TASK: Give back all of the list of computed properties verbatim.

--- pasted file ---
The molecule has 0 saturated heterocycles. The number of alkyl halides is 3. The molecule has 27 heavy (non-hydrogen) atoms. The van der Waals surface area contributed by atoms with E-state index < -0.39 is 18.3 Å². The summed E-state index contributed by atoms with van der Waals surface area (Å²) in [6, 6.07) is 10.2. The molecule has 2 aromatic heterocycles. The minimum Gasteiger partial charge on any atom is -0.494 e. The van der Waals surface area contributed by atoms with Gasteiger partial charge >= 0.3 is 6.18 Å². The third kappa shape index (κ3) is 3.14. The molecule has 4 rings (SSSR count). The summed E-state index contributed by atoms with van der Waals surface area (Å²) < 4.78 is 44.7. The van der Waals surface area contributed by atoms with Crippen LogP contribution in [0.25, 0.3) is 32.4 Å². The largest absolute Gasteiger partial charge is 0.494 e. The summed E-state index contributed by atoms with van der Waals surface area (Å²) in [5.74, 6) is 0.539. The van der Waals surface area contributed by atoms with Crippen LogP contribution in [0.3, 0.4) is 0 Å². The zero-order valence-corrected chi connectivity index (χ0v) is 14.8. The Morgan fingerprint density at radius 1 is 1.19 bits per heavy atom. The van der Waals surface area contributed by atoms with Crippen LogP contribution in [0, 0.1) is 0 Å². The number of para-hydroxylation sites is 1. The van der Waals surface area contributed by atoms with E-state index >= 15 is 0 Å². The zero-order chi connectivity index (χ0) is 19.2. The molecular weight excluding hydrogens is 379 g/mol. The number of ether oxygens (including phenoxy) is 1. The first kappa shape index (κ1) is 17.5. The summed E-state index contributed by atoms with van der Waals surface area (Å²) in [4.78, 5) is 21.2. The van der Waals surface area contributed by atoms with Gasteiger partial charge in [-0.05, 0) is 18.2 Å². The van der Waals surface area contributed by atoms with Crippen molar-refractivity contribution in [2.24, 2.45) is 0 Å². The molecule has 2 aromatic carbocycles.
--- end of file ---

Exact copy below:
The molecule has 0 saturated heterocycles. The number of alkyl halides is 3. The molecule has 27 heavy (non-hydrogen) atoms. The van der Waals surface area contributed by atoms with E-state index < -0.39 is 18.3 Å². The summed E-state index contributed by atoms with van der Waals surface area (Å²) in [6, 6.07) is 10.2. The molecule has 2 aromatic heterocycles. The minimum Gasteiger partial charge on any atom is -0.494 e. The van der Waals surface area contributed by atoms with Gasteiger partial charge >= 0.3 is 6.18 Å². The third kappa shape index (κ3) is 3.14. The molecule has 4 rings (SSSR count). The summed E-state index contributed by atoms with van der Waals surface area (Å²) < 4.78 is 44.7. The van der Waals surface area contributed by atoms with Crippen LogP contribution in [0.25, 0.3) is 32.4 Å². The largest absolute Gasteiger partial charge is 0.494 e. The summed E-state index contributed by atoms with van der Waals surface area (Å²) in [5.74, 6) is 0.539. The van der Waals surface area contributed by atoms with Crippen LogP contribution in [0.3, 0.4) is 0 Å². The zero-order valence-corrected chi connectivity index (χ0v) is 14.8. The Morgan fingerprint density at radius 1 is 1.19 bits per heavy atom. The van der Waals surface area contributed by atoms with Crippen LogP contribution in [0, 0.1) is 0 Å². The number of para-hydroxylation sites is 1. The van der Waals surface area contributed by atoms with E-state index >= 15 is 0 Å². The zero-order chi connectivity index (χ0) is 19.2. The molecular weight excluding hydrogens is 379 g/mol. The number of ether oxygens (including phenoxy) is 1. The first kappa shape index (κ1) is 17.5. The summed E-state index contributed by atoms with van der Waals surface area (Å²) in [4.78, 5) is 21.2. The van der Waals surface area contributed by atoms with Gasteiger partial charge in [-0.05, 0) is 18.2 Å². The van der Waals surface area contributed by atoms with Crippen molar-refractivity contribution in [2.24, 2.45) is 0 Å². The molecule has 2 aromatic carbocycles.